Sears in particular was enticing for me to work for because it presented a lot of opportunity for growth within company. As a company Sears is very nurturing of its own talent – there are programs in place like the Future Leaders Program for Buyers that trains and develops the skills of employees.

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Behind the Books: Caren Lissner

It’s one thing to read an author’s books and attend their signings.


It’s quite another when you can get to know them without standing in line first.

Name: Caren Lissner

Best Known For: Carrie Pilby (2003)

Education: English & Creative Writing, University of Pennsylvania

Professional role model: Hmmm, hard to find one.

Current Employment and Projects:

Editor at a chain of weekly newspapers based in Hoboken, New Jersey. Project-wise, revising several different novels, including young adult novels, and hoping to publish one of them soon.

Describe your thoughts about e-reading in 140 characters or less:

Charmless but convenient.

Favourite magazine:

I just subscribed to Nerd Nite: The Magazine. Graphically, it reminds me of the old Mad Magazine, but more knowledge-oriented. Lots of fun. I also love getting Poets & Writers, New Jersey Country Roads (The Garden State does have a softer side!), and the New Yorker.

How important do you think it is for writers to be actively involved in social media? What do you predict about writers’ future role in promoting books?

It’s important for writers to get their work out there so it’s not overlooked in the rush of items competing for a reader’s attention. Writers will probably always have to promote their own work where they can. Blogging is helpful in keeping in touch with one’s readers, especially between books. And for those who really relate to your writing, they may want to know more about you.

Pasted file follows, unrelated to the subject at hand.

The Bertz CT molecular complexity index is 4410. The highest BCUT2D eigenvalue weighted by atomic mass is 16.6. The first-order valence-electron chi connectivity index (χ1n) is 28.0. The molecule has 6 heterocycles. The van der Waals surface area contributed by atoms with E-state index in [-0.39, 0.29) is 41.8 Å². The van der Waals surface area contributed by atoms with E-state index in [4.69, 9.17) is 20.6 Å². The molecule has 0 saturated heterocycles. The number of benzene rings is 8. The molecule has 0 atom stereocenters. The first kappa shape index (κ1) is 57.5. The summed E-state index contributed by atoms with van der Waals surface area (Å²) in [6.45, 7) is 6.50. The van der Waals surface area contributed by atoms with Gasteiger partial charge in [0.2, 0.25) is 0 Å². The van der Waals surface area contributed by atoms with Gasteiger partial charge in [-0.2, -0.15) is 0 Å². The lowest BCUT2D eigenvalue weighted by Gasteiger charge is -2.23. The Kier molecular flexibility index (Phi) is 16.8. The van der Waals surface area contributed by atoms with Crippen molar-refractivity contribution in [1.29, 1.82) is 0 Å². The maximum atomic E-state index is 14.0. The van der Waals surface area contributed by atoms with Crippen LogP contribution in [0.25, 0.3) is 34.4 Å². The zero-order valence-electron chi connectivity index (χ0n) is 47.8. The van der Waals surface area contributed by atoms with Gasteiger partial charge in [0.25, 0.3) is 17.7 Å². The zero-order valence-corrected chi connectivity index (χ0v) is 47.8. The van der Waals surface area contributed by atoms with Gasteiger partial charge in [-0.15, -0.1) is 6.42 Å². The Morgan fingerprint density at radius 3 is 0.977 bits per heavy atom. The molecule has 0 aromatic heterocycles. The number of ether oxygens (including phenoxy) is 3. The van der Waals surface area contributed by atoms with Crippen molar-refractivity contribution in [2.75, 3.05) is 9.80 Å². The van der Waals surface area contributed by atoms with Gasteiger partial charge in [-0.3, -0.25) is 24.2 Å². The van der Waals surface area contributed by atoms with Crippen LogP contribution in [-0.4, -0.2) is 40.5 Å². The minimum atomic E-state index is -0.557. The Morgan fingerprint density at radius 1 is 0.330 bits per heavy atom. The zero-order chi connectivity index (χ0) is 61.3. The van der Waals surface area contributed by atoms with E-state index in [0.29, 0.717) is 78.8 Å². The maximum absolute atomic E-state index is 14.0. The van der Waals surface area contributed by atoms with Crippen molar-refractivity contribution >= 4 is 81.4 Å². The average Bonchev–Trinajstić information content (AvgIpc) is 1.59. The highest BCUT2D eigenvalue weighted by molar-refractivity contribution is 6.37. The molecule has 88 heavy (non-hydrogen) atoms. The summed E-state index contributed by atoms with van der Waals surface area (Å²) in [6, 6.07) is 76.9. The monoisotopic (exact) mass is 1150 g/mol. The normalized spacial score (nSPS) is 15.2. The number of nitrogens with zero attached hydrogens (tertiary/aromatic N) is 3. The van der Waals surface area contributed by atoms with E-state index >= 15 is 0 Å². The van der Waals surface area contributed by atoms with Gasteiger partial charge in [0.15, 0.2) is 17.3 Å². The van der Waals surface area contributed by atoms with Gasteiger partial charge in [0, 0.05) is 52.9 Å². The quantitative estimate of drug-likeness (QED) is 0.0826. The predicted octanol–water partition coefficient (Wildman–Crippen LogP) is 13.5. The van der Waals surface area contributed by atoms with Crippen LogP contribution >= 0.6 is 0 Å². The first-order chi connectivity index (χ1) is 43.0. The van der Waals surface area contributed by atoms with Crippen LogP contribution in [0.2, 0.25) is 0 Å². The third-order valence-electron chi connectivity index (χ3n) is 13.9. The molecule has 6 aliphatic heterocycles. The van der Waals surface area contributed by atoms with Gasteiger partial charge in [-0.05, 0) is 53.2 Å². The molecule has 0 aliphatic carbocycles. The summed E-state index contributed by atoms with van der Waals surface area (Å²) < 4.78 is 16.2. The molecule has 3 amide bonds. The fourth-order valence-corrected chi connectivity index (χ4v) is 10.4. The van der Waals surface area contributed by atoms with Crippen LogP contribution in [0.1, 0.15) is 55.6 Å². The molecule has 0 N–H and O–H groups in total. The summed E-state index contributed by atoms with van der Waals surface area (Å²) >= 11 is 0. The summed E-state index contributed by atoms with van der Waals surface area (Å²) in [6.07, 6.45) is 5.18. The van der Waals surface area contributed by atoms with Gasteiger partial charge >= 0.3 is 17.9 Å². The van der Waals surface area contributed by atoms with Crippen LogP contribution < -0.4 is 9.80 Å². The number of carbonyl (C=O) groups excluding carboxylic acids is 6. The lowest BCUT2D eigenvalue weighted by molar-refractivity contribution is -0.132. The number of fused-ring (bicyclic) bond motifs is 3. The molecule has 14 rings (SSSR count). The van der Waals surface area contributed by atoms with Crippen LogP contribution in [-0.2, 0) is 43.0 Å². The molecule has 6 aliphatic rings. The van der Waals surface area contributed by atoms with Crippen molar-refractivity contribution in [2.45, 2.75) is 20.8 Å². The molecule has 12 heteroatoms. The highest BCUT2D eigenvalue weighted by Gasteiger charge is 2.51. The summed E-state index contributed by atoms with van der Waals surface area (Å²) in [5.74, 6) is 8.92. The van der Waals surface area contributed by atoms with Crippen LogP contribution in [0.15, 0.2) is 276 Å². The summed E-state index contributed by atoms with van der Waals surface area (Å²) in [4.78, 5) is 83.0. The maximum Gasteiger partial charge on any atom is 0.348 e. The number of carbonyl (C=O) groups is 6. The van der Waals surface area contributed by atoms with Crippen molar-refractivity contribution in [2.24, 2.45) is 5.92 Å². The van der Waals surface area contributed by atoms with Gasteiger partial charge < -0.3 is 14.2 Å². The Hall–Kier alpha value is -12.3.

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Behind the Brand: Canadian Diabetes Association

It’s one thing to “Like” a brand on Facebook and follow them on Twitter.


 It’s quite another to learn about who organizes those updates.


Name: Pilar Iglesias (@pilariglesias)

Position: Manager, Strategic Communications

EmployerCanadian Diabetes Association

Education: Anthropology, York University; Public Relations, Ryerson University

Favourite blog:

My favourite non-work related blog has to be Design Sponge. My secret obsession/hobby is design and furniture, so I’ve been visiting since its inception. I suppose it’s not so secret anymore… 😉

Favourite mobile app:

This one’s easy – Shazam. I use it constantly and thankfully was able to chuck my “Songs to buy” notepad document.

Professional role model:

This one is also easy-Gini Dietrich. I met Gini on Twitter a few years back and have been in awe ever since. Not only is she a social media maven, she’s the founder and chief executive officer of Arment Dietrich, Inc.—a Chicago-based PR firm, the author of a work-related blog I follow religiously, Spin Sucks (the 2010 and 2011 Readers Choice Blog of the Year), and she’s the co-author of the book Marketing in the Round: Multichannel Approaches in the Post-Social Media Era.

Wait, I’m not finished.

She also writes for Crain’s Chicago Business, AllBusiness, and Franchise Times, and participates in workshops, is a keynote speaker, one of the hosts of the podcast, Inside PR….and these are just some of the things she does.

All of this is in addition to being witty, lovely, helpful and just a complete pleasure. I don’t talk to her as much as I probably would like, but she is definitely a role model. Oh, and one more thing, she can cook! Honestly, when does she have the time?

Most memorable on the job experience at Canadian Diabetes Association:

I was writing an article for our health and wellness magazine, and interviewed a woman who received a pancreas-kidney transplant after suffering many diabetes-related complications. Her appreciation for life was so incredibly inspiring to me but, at the same time, frightening as well since I have type 1 diabetes myself. It made me think of my own journey with the disease and how I manage it, and what it means if I don’t manage it to the best of my ability. It’s a conversation and feeling I won’t forget.